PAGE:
Ride the Wave pix
With its sculpted dining room for Fix restaurant, Graft makes the scene at the Bellagio
Donna Paul -- Interior Design, 3/1/2005 12:00:00 AM
In Las Vegas, risk-taking is part of the job description. That explains how a relatively unknown design firm, Graft, got its chance to design a restaurant for an extremely well known venue, the Bellagio Hotel & Casino.
The backstory begins with Light Group's two earlier Bellagio hotspots, Caramel bar-lounge and Light nightclub— the latter, a spinoff of the New York original, which is noted for attracting the likes of Paris Hilton and Ashton Kutcher. When Light Group president Andrew Sasson decided to round out the star-studded properties by adding a restaurant, he envisioned a dining room as hip as his clubs. But no duplicating the grand dining that already existed at Bellagio's Le Cirque and Prime Steakhouse. "The food had to be right on. The design had to be right on," he says.
After eliminating the big-name firms, the usual suspects of high-profile restaurant interiors, Sasson heard that Graft had renovated an artist's studio in Hollywood for Brad Pitt. Sasson tracked down the firm, boarded a plane, and met principals Lars Krückeberg, Wolfram Putz, and Thomas Willemeit literally at Pitt's front door. Immediately, Sasson knew he'd found his team. "It was so creative. I didn't think twice," he says. Bathroom walls were glass, specially treated so their appearance shifts from etched to clear as you walk past. The effect allows a peek inside—but only from certain angles. Stainless steel appointments included a prison-issue toilet; many of the fixtures are operated by floor pedals for a hands-free experience.
At the new Bellagio restaurant, called Fix, the designers focused their creativity on one chief design element and one material to make a powerful visual statement: They turned the ceiling plane into a massive undulating surface made of padauk wood planks. Imagine a banner gently billowing over the entire 4,000-square-foot, 228-seat dining room.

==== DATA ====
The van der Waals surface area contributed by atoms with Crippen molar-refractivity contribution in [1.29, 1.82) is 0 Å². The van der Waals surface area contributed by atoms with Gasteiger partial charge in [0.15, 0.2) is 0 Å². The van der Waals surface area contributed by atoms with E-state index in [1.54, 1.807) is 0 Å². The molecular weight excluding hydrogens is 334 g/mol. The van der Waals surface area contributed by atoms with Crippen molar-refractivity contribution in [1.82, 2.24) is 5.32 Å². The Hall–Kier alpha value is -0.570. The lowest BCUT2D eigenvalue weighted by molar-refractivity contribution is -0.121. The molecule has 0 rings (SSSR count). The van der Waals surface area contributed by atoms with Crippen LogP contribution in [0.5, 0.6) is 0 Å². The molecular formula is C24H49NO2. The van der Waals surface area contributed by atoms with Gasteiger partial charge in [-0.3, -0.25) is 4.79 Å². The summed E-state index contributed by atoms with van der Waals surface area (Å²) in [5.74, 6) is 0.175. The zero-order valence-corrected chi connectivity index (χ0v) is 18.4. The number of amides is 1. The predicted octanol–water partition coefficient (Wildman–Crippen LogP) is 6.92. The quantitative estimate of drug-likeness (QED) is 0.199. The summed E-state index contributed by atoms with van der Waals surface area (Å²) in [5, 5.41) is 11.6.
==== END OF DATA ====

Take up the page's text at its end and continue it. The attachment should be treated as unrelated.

The installation comprises 113 uniquely contoured padauk strips, mostly 8 feet long by 8 inches wide. Strips are hung from steel wire of varying lengths and arranged end -to- end to form continuous bands running from front to back. The sculptural waves make the highest point 13 feet 4 inches over the bar; the lowest is 7 feet 8 inches over a portion of the dining area. "The ceiling continually responds to the floor plan," Krückeberg explains. The surface also conceals a sound system, sprinklers, air-conditioning units, and orange-gelled incandescents that cast their light through apertures between the slats, contributing to the delicious amber glow.
With lighting and interiors this dramatic, Graft pared down furnishings in deference. The dining room's squared-off chairs are simply shorter versions of the stools at the bar. Padauk tabletops and booths and chairs upholstered in ivory-colored faux leather are rectilinear and low-slung, so they don't interfere with sight lines from any angle.
Almost every seat offers an unobstructed view of guests parading up and down a 75-foot-long Brazilian-slate catwalk. It essentially divides the restaurant, running from the entrance, past the bar, to terminate near the restrooms. "The overt voyeurism draws people in," Krückeberg says. In Las Vegas, you can bet on that.